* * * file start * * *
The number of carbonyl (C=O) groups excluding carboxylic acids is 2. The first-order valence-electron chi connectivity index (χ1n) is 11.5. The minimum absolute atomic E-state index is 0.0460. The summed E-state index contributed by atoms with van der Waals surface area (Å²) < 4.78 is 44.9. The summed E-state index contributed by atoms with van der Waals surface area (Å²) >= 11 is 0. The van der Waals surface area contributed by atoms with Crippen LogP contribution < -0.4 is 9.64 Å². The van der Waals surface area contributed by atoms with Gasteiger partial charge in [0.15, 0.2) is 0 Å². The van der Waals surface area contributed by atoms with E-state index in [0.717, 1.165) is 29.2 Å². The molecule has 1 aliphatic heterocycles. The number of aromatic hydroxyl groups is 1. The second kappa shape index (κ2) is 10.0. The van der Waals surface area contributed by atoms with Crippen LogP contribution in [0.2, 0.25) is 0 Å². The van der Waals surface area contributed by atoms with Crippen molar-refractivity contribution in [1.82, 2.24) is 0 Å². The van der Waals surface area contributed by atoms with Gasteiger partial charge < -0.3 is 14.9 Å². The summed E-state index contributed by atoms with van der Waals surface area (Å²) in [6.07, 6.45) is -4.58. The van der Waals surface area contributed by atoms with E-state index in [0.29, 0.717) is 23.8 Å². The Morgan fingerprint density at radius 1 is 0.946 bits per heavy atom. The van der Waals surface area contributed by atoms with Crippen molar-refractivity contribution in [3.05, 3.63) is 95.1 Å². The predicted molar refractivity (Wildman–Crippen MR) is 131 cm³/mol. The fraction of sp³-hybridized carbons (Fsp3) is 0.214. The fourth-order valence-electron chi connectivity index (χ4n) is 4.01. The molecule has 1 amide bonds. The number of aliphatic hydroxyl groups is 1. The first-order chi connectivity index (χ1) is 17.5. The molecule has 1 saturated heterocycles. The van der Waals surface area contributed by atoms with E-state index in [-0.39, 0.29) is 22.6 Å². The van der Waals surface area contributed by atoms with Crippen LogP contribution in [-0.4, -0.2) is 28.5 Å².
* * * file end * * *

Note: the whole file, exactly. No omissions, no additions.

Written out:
The number of carbonyl (C=O) groups excluding carboxylic acids is 2. The first-order valence-electron chi connectivity index (χ1n) is 11.5. The minimum absolute atomic E-state index is 0.0460. The summed E-state index contributed by atoms with van der Waals surface area (Å²) < 4.78 is 44.9. The summed E-state index contributed by atoms with van der Waals surface area (Å²) >= 11 is 0. The van der Waals surface area contributed by atoms with Crippen LogP contribution < -0.4 is 9.64 Å². The van der Waals surface area contributed by atoms with Gasteiger partial charge in [0.15, 0.2) is 0 Å². The van der Waals surface area contributed by atoms with E-state index in [0.717, 1.165) is 29.2 Å². The molecule has 1 aliphatic heterocycles. The number of aromatic hydroxyl groups is 1. The second kappa shape index (κ2) is 10.0. The van der Waals surface area contributed by atoms with Crippen LogP contribution in [0.2, 0.25) is 0 Å². The van der Waals surface area contributed by atoms with Crippen molar-refractivity contribution in [1.82, 2.24) is 0 Å². The van der Waals surface area contributed by atoms with Gasteiger partial charge < -0.3 is 14.9 Å². The summed E-state index contributed by atoms with van der Waals surface area (Å²) in [6.07, 6.45) is -4.58. The van der Waals surface area contributed by atoms with E-state index in [0.29, 0.717) is 23.8 Å². The Morgan fingerprint density at radius 1 is 0.946 bits per heavy atom. The van der Waals surface area contributed by atoms with Crippen molar-refractivity contribution in [3.05, 3.63) is 95.1 Å². The predicted molar refractivity (Wildman–Crippen MR) is 131 cm³/mol. The fraction of sp³-hybridized carbons (Fsp3) is 0.214. The fourth-order valence-electron chi connectivity index (χ4n) is 4.01. The molecule has 1 amide bonds. The number of aliphatic hydroxyl groups is 1. The first-order chi connectivity index (χ1) is 17.5. The molecule has 1 saturated heterocycles. The van der Waals surface area contributed by atoms with E-state index in [-0.39, 0.29) is 22.6 Å². The van der Waals surface area contributed by atoms with Crippen LogP contribution in [-0.4, -0.2) is 28.5 Å².